Never begin a novel with weather. It’s one of those generally accepted taboos that most writers come across at some point or another. I’m not sure if Elmore Leonard was the first to say it, but it is number one on his ten rules for writing fiction. Irrespective of its origins, the point is “It was a dark and stormy night” = bad story opener.
But that doesn’t mean weather can’t provide you with the spark or impetus to write a story or novel, or serve as the perfect backdrop. That was the case with my latest YA novel THE SUMMER AFTER YOU AND ME, which debuts today. The story take place the summer after Superstorm Sandy unleashed her wrath on the Jersey shore. It was the largest and most destructive Atlantic hurricane in history, affecting several countries and 24 states with New Jersey and New York being among the hardest hit.
When the mega-sized storm made landfall in New Jersey on Oct. 29, 2012, it was the second time in two years that we here in the Garden State had been done wrong by a freak storm on that exact date. The year before, on Oct. 29, 2011, a nor’easter hit the East Coast covering everything, including the trees still heavy with fall foliage, with a thick snow and icy mix. The result was downed power lines and trees everywhere. Schools, businesses, and roads were closed. Nearly 1 million people were without power in New Jersey, and Halloween got cancelled—boo—and the nickname Snowtober was born.
Our property dodged any major damage, but a large branch from one of our giant oak trees fell onto our neighbors’ property, nicking their gutter and pulling down some cables. I took it as a warning sign and had the tree taken down. And a good thing too, because it wouldn’t have survived the 65 mph sustained winds that barreled through here the following year on that same date when Superstorm Sandy pummeled the East Coast on Oct. 29, 2012. Halloween was cancelled, again, but that was the least of anyone’s worries. The New York Stock Exchange also closed for a record two days, but again, small potatoes in the grand scheme of things.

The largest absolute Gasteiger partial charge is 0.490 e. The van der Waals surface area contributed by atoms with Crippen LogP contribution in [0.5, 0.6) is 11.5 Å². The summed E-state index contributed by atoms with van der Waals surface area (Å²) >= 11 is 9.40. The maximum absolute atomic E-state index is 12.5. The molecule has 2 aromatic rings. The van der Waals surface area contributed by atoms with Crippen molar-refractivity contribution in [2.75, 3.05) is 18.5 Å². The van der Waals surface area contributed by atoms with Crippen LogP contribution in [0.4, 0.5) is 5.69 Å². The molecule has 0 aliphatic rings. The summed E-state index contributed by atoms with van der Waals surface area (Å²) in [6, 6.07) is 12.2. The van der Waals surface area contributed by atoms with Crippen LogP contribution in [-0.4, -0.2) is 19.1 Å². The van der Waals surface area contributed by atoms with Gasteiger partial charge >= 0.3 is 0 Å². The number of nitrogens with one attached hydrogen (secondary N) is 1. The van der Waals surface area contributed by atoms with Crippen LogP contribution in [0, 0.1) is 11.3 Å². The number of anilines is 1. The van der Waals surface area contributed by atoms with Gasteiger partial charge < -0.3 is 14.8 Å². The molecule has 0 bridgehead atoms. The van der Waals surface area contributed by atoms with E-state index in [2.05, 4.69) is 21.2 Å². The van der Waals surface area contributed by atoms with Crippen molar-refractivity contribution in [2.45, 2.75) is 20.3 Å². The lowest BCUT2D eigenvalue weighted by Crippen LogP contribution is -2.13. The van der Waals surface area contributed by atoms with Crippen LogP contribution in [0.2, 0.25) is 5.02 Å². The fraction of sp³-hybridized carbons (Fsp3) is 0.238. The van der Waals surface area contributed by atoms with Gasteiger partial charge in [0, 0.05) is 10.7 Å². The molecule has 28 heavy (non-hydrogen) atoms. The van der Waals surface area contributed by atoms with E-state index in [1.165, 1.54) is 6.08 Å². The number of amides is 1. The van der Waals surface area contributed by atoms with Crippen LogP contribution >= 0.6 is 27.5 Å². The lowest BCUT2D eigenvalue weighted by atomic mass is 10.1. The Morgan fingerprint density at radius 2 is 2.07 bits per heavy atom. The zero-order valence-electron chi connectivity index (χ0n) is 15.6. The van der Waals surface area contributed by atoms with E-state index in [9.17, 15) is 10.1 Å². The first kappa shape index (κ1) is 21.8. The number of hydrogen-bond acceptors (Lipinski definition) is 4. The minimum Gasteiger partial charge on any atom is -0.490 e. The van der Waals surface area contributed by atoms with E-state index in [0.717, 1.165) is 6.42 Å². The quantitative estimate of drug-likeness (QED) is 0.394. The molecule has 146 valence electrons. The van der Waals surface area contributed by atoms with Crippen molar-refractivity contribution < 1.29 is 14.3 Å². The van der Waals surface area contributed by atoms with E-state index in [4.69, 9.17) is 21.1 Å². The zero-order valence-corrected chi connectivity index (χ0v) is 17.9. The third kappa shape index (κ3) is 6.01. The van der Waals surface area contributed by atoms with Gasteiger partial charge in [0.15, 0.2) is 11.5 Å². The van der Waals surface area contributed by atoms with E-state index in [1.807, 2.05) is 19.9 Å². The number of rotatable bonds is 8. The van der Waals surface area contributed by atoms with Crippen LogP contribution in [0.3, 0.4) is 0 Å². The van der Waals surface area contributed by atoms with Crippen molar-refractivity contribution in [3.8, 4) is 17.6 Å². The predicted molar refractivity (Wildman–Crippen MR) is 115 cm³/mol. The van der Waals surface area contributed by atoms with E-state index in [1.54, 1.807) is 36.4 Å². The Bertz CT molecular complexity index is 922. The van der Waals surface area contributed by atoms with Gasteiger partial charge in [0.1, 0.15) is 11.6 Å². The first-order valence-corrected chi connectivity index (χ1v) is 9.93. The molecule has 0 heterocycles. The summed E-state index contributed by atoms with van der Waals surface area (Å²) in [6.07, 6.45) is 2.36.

One of the scariest parts about Superstorm Sandy, was that it lived up to the hype. That hype began on October 22 as meteorologists watched as it developed in the Caribbean and crept along the Eastern seaboard like a slow-moving monster. By Saturday, Oct. 27th, our governor had already ordered a mandatory evacuation of all coastal regions. We have a place at the shore and were there that day to participate in the annual scarecrow building contest (it seems silly now that I think about it) and to batten down whatever hatches needed battening. It was eerily quiet. We saw some people filling sandbags and some fisherman on the beach, but it seemed like everyone should be doing more.
The next day, back at our full-time home, which is further north and inland, people were running from store to store, picking the shelves clean of camping lanterns, flashlights, D batteries, phone charges, candles, water, bread and milk. I bought lots of lunchmeat and packed our coolers with ice because our stove is electric and Snowtober made me realize we are fully dependent on electricity to cook. This was Sunday, Oct. 28th, and already schools had been closed for the next day.